March 9, 2013
Under Floor Dust Collection
[Click the pics for larger view]
wood shop is in the basement of our house, and with very few
exceptions, I consider this ideal. It is heated and air
conditioned 24 x 7 x 365 at no extra cost, I have hot and cold running
water in a shop sink, a full bathroom with a shower, telephone,
internet, and plenty of AC power. I can be in my shop in 15
seconds from anywhere in the house, in my underwear if I want.
From my wife's point of view, there are some
nutshell, they boil down to noise, dust, and odors. While
come to some understandings on these points, she does acknowledge that
it is handy to have me accessible for dire domestic emergencies like,
say, a spider in the sink.
One drawback I see is the
concrete floor. If I ever built a detached shop, and
this isn't likely, I'd have a
crawlspace, or at least a false floor to allow underfloor routing
of AC power and dust collection ducts. The concrete
makes this harder--harder, but not impossible. When I got a
table saw ten or so years ago, I tried for a while to make overhead
dust collection ducts work. The ducts were unsightly, always
the way, and just generally a hassle. Likewise with the power
I finally took what many (including me at the time) would
consider an extreme measure: I broke up enough of the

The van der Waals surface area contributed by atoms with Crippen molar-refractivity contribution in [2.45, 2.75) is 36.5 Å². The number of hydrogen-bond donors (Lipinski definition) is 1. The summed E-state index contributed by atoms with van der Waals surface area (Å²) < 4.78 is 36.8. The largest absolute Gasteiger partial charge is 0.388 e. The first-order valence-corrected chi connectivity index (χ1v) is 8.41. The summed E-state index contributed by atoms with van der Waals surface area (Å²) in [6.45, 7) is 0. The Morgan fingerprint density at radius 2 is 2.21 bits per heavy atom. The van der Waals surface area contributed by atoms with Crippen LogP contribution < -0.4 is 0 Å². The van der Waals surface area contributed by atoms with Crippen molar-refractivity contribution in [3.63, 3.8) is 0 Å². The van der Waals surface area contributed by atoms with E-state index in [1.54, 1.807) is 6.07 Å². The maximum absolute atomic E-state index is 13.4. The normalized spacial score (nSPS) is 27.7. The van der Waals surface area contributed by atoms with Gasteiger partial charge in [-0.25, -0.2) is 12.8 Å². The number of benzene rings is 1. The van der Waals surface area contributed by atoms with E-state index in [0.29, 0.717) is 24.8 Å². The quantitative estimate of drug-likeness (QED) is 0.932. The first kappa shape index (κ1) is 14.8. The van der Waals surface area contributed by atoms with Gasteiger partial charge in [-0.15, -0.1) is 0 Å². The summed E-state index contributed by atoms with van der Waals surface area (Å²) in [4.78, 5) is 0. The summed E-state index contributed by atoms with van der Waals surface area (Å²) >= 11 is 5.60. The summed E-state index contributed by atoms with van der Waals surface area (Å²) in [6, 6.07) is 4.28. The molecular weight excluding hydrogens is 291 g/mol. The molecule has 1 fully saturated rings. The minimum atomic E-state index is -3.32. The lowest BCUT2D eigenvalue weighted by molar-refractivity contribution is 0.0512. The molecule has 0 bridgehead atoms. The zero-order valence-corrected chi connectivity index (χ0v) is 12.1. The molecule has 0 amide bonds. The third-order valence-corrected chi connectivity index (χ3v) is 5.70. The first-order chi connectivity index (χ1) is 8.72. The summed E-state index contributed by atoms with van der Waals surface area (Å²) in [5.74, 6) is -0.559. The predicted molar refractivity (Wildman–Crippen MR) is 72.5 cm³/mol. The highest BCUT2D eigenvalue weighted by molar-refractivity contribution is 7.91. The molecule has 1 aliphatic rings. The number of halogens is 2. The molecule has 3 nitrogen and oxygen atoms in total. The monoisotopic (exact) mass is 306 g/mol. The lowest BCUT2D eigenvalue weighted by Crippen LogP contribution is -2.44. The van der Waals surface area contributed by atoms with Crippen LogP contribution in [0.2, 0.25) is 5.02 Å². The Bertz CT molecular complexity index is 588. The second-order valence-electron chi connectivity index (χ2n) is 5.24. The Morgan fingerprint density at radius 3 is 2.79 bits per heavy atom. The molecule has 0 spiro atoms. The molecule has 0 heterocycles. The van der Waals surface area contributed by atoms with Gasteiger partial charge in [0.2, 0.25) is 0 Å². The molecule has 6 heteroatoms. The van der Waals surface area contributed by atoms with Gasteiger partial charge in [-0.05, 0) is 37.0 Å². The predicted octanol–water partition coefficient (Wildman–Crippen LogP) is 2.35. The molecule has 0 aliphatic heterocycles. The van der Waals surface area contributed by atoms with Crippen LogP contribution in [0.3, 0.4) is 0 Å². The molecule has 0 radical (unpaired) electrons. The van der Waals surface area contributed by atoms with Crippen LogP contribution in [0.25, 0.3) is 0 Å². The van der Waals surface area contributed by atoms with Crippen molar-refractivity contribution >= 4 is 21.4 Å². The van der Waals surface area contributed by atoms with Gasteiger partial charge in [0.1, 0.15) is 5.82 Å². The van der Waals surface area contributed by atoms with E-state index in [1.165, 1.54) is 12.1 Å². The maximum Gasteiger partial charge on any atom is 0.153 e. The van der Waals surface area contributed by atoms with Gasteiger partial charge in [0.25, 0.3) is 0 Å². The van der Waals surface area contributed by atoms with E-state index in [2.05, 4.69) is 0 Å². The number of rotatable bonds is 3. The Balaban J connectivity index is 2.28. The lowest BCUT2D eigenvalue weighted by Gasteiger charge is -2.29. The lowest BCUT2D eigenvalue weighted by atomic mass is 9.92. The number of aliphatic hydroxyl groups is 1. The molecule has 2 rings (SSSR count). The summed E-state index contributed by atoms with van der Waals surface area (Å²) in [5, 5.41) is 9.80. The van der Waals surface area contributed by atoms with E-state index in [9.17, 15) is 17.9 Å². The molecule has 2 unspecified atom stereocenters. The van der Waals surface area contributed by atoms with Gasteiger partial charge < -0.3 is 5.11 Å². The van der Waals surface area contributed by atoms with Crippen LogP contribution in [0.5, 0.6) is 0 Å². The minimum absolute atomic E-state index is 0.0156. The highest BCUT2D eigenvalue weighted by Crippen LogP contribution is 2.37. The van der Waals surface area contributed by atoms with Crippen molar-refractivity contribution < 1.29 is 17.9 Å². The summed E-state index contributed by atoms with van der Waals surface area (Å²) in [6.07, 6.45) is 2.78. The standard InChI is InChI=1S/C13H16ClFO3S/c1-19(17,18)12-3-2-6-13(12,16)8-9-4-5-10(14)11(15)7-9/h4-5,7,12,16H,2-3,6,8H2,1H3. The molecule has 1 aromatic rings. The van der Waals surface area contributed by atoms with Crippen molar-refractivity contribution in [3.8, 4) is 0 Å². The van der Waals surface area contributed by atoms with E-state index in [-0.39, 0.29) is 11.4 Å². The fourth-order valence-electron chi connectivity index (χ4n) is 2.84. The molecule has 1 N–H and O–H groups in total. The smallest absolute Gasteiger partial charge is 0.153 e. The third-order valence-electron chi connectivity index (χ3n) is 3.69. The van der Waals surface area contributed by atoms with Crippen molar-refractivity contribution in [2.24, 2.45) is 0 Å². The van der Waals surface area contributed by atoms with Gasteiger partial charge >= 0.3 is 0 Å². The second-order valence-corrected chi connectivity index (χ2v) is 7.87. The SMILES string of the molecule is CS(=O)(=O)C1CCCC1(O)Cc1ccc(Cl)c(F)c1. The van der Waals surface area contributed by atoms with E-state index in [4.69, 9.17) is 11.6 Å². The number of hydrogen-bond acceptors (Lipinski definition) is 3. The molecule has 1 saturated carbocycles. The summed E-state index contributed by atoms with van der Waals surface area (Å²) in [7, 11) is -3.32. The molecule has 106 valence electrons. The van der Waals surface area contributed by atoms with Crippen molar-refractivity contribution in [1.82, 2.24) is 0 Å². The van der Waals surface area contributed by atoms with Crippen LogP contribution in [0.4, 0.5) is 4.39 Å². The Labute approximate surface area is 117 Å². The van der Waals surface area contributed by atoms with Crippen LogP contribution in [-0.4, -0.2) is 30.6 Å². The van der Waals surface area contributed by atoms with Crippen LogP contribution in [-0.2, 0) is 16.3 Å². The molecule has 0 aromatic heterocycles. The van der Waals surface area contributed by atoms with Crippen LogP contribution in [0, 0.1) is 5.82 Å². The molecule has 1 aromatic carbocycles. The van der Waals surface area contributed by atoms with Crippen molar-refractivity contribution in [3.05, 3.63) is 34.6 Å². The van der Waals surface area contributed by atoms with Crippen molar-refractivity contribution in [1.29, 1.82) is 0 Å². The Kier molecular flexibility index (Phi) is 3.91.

floor to install a dust collection duct and AC power to the table saw.
took a few days, and while a little dirty at times, wasn't all that
hard or complicated. I ended up considering it time and
well worth it.
When I got a new Delta RC33 planer (new to me--it's 30 years old [here's a link
to the rebuild of the machine]),
I wanted to put it and my jointer in the middle of the floor.
Since these thing each can put out prodigious
wood dust and shavings, they really need good dust collection, and I
decided without hesitation to extend the underfloor system.
following is a story about the experience.
Here is the area
I cleared out to put the planer and jointer. It's about six
from the table saw, which has an underfloor duct that I would tap into.
I marked out on the floor where the concrete would have to be
broke quite a bit of it out with just a small sledge, but since I
wanted to do the whole thing while my wife was gone for the
weekend, I rented a small jack hammer that finished the rest pretty
is where I had to tap into the existing duct and conduits.
conduit is for AC power, and the other is for low voltage control wires
to remotely turn the vacuum system on.
up the debris, and leveled the bottom of the trench at the right depth.
The near end of the trench is where the floor access box will
There wasn't a good way to glue the joints of the "Y", so I assembled
them dry with slip couplings and taped them.
ran the conduits. I used a double box for the AC so I could
in both the jointer and the planer, and a single box for the control
set the duct and boxes in concrete that would form the floor of the
access box, then set an angle iron frame to form a lip for a cover for
the access box. I backfilled the trench
part way with
gravel and some rubble from the demolition...
...and then poured concrete to the floor level. I got to this